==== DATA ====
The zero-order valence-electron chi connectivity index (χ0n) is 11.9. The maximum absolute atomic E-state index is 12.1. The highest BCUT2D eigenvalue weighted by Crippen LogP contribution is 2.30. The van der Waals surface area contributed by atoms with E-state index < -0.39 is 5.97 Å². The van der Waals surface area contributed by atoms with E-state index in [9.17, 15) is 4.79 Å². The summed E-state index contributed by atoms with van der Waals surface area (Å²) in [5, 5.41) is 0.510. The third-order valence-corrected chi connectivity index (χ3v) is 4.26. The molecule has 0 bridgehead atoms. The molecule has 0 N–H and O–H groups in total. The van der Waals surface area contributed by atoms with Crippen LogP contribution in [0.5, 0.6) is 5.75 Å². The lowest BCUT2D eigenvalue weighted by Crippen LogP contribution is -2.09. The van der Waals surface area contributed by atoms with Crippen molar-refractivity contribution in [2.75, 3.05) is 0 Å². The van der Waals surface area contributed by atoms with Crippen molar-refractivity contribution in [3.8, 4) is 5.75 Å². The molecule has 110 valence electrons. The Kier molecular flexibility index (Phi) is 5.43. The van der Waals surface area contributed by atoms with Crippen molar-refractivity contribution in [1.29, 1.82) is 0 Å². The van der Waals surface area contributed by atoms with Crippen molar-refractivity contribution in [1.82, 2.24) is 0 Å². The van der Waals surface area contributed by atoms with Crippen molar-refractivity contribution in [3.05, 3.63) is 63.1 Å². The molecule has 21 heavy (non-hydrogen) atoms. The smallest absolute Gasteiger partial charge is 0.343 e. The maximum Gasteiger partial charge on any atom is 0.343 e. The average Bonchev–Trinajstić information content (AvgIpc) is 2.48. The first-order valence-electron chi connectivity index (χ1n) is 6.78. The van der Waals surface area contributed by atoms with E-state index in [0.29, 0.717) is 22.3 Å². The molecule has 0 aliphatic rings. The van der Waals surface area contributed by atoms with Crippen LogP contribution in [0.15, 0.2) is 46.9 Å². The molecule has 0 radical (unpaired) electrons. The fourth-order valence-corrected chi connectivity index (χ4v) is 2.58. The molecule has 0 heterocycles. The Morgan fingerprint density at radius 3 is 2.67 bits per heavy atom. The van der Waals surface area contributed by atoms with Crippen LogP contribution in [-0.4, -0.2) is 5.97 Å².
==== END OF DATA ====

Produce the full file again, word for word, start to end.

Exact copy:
The zero-order valence-electron chi connectivity index (χ0n) is 11.9. The maximum absolute atomic E-state index is 12.1. The highest BCUT2D eigenvalue weighted by Crippen LogP contribution is 2.30. The van der Waals surface area contributed by atoms with E-state index < -0.39 is 5.97 Å². The van der Waals surface area contributed by atoms with E-state index in [9.17, 15) is 4.79 Å². The summed E-state index contributed by atoms with van der Waals surface area (Å²) in [5, 5.41) is 0.510. The third-order valence-corrected chi connectivity index (χ3v) is 4.26. The molecule has 0 bridgehead atoms. The molecule has 0 N–H and O–H groups in total. The van der Waals surface area contributed by atoms with Crippen LogP contribution in [0.5, 0.6) is 5.75 Å². The lowest BCUT2D eigenvalue weighted by Crippen LogP contribution is -2.09. The van der Waals surface area contributed by atoms with Crippen molar-refractivity contribution in [2.75, 3.05) is 0 Å². The van der Waals surface area contributed by atoms with Crippen molar-refractivity contribution in [3.8, 4) is 5.75 Å². The molecule has 110 valence electrons. The Kier molecular flexibility index (Phi) is 5.43. The van der Waals surface area contributed by atoms with Crippen molar-refractivity contribution in [1.29, 1.82) is 0 Å². The van der Waals surface area contributed by atoms with Crippen molar-refractivity contribution in [1.82, 2.24) is 0 Å². The van der Waals surface area contributed by atoms with Crippen molar-refractivity contribution in [3.05, 3.63) is 63.1 Å². The molecule has 21 heavy (non-hydrogen) atoms. The smallest absolute Gasteiger partial charge is 0.343 e. The maximum Gasteiger partial charge on any atom is 0.343 e. The average Bonchev–Trinajstić information content (AvgIpc) is 2.48. The first-order valence-electron chi connectivity index (χ1n) is 6.78. The van der Waals surface area contributed by atoms with E-state index in [0.29, 0.717) is 22.3 Å². The molecule has 0 aliphatic rings. The van der Waals surface area contributed by atoms with Crippen LogP contribution in [0.15, 0.2) is 46.9 Å². The molecule has 0 radical (unpaired) electrons. The fourth-order valence-corrected chi connectivity index (χ4v) is 2.58. The molecule has 0 heterocycles. The Morgan fingerprint density at radius 3 is 2.67 bits per heavy atom. The van der Waals surface area contributed by atoms with Crippen LogP contribution in [-0.4, -0.2) is 5.97 Å².